The way we communicate through the internet has changed dramatically. In order to avoid issues with interoperability in peer-to-peer video conferences, developers need to have tools in their arsenal to deal with firewalls and routers used in both home and business environments. All routers, even the most basic home-based router, have a feature called Network Address Translation (NAT). NAT essentially hides a home or office's internal network from the public internet, so a direct peer-to-peer connection is generally not possible without punching a hole through the NAT.
There are a number of mechanisms for NAT hole punching – including ICE, STUN and TURN – and all must be in place to ensure that a connection can always be established regardless of the security protocols in use.
That is why we are excited to announce that LiveSwitch now features embedded TURN -- an industry first for on-premise and self-hosted video solutions! This advancement brings with it many exciting implications, that we will discuss in detail below, but before we dig in, let’s look at the various methods of NAT traversal.
Network Address Translation (NAT) is the process where a network device - a router or firewall - assigns a public IP address to a computer (or group of computers) inside a private network to allow those computers to access the internet by masquerading them as the firewall. While this is beneficial for security, it makes it difficult, and sometimes impossible, for peers (computers, smartphones, etc) to be able to establish connections without the assistance of a third party.
That is why there are several specifications used in Web Real-Time Communications (WebRTC) to help overcome these hurdles. The first is Interactive Connectivity Establishment (ICE). ICE is used to find all the ways for two peers to talk to each other by essentially removing the firewall's mask. It has two main roles, gathering candidates and checking connectivity. It guarantees that if there is a path for two clients to communicate, it will find that path and ensure it is the most efficient. ICE makes use of two protocols – STUN and TURN – which we will delve into in more detail in this post.
STUN stands for Session Traversal Utilities for NAT and is a lightweight and simple method for NAT traversal. At its essence, STUN simply asks the question “What is my IP address?” When a client in a private network that is behind a NAT needs to find its public facing IP address (the firewall's mask), it can make a request to a STUN server. The STUN server will then reply with the public IP address for the requesting party which can then be used to set up a peer-to-peer connection.
This method of NAT traversal has the benefit of being simple but it is not sufficient for overcoming all firewalls and all forms of NATs.
Not all NATs are the same. There are four main categories of NATs, but for simplicity in describing when TURN is required, we'll roll it up into two: Cone and Symmetric. To explain the difference, it’s simplest to think of each NAT device like a doorman to an apartment building. The main difference between Cone and Symmetric NATs is that the Cone NAT doorman will allow visitors to use a single door to visit a tenant. A Symmetric NAT’s doorman will make each visitor use a different door to the tenant’s apartment, even if it is the same tenant each time.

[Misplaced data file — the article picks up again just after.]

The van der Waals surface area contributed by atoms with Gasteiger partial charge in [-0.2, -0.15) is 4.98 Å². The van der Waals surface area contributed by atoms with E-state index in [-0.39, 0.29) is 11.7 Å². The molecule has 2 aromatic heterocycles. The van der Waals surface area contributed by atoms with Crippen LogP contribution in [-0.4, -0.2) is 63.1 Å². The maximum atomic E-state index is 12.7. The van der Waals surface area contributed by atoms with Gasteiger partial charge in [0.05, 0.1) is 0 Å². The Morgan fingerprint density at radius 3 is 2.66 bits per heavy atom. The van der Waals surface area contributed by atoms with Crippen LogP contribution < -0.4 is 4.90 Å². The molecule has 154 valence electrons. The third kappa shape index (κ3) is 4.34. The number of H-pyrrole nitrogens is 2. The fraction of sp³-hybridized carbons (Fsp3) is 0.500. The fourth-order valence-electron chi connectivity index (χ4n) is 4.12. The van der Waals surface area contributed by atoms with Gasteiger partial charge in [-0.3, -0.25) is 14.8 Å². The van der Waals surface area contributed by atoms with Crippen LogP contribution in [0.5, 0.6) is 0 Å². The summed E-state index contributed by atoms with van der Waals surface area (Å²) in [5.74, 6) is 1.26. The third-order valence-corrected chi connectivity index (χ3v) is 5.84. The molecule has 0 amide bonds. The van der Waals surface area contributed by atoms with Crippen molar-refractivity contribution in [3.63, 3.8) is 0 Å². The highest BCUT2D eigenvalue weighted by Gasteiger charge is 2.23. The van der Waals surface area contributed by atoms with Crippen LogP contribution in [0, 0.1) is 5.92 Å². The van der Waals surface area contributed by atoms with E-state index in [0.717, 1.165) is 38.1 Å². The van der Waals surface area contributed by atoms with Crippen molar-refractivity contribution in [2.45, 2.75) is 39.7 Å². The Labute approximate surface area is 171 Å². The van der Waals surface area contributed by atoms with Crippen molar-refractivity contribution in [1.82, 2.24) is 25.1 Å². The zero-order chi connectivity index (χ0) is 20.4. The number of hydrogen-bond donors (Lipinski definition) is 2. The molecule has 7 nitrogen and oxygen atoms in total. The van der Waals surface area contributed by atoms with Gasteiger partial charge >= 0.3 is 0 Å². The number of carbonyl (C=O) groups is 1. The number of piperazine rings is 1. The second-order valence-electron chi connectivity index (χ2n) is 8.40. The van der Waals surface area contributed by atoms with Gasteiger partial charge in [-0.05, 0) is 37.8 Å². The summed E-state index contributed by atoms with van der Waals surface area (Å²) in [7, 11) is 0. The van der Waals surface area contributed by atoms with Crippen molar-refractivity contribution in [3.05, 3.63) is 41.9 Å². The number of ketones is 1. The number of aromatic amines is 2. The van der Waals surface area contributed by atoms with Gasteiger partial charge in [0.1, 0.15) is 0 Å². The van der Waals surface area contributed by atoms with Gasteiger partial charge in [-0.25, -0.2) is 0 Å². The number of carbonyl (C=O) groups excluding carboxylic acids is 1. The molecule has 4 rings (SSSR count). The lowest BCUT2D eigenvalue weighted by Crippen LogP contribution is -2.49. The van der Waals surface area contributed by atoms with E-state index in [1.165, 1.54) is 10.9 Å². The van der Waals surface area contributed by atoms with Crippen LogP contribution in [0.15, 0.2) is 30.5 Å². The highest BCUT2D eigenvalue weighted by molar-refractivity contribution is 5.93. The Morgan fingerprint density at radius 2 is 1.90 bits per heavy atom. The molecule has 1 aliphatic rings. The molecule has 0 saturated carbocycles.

To bring this back to networking terms, a Symmetric NAT changes both the source IP address and the source port. Symmetric NATs make it difficult to establish a direct connection with a STUN server because if you were to ask two different STUN servers for your public IP address a Symmetric NAT (the doorman) will give you the same IP address but two different ports (doors).
When a STUN server is no longer sufficient, you must use a TURN server to relay media. It is important to note that not all symmetric NATs require a TURN server. TURN is only necessary if one side of the connection is symmetric and the other side is either symmetric or port-restricted cone.
When it is determined by ICE that a direct connection using the IP addresses provided by STUN cannot be made, a request is made to a TURN (Traversal Using Relays around NAT) server to ask it if it can be used as a relay point. TURN servers are used to relay traffic if a peer-to-peer connection fails. It is important to note that a TURN server is a STUN server with built-in relaying functionality.
TURN is often used as a last resort when no other connection type is possible. Since TURN relays all media for communication through the server, it has higher operating costs than STUN due to the additional bandwidth and CPU usage placed on the TURN host. It is estimated by one of our partners, callstats.io, that as many as 30% of WebRTC-enabled video conferences require the use of a TURN server. As such, all WebRTC-enabled video conferencing solutions need to have a solution for TURN.
For anyone who needs end-to-end control of their WebRTC infrastructure and therefore needs an on-premise or self-hosted solution, installing and maintaining TURN servers in addition to media servers and other infrastructure adds a level of complexity to deployment for operation teams.
That is why LiveSwitch features embedded TURN – an industry first for on-premise WebRTC solutions! This means that using LiveSwitch as the server stack for your self-hosted solution, you can automatically spin up a STUN/TURN server with no additional set-up on the server side or on the client side.
Embedded TURN has a lot of advantages:
Need an on-premise or self-hosted WebRTC solution? We've got you covered. Check out LiveSwitch Cloud and LiveSwitch Server -- the massively flexible, highly scalable video conferencing solutions.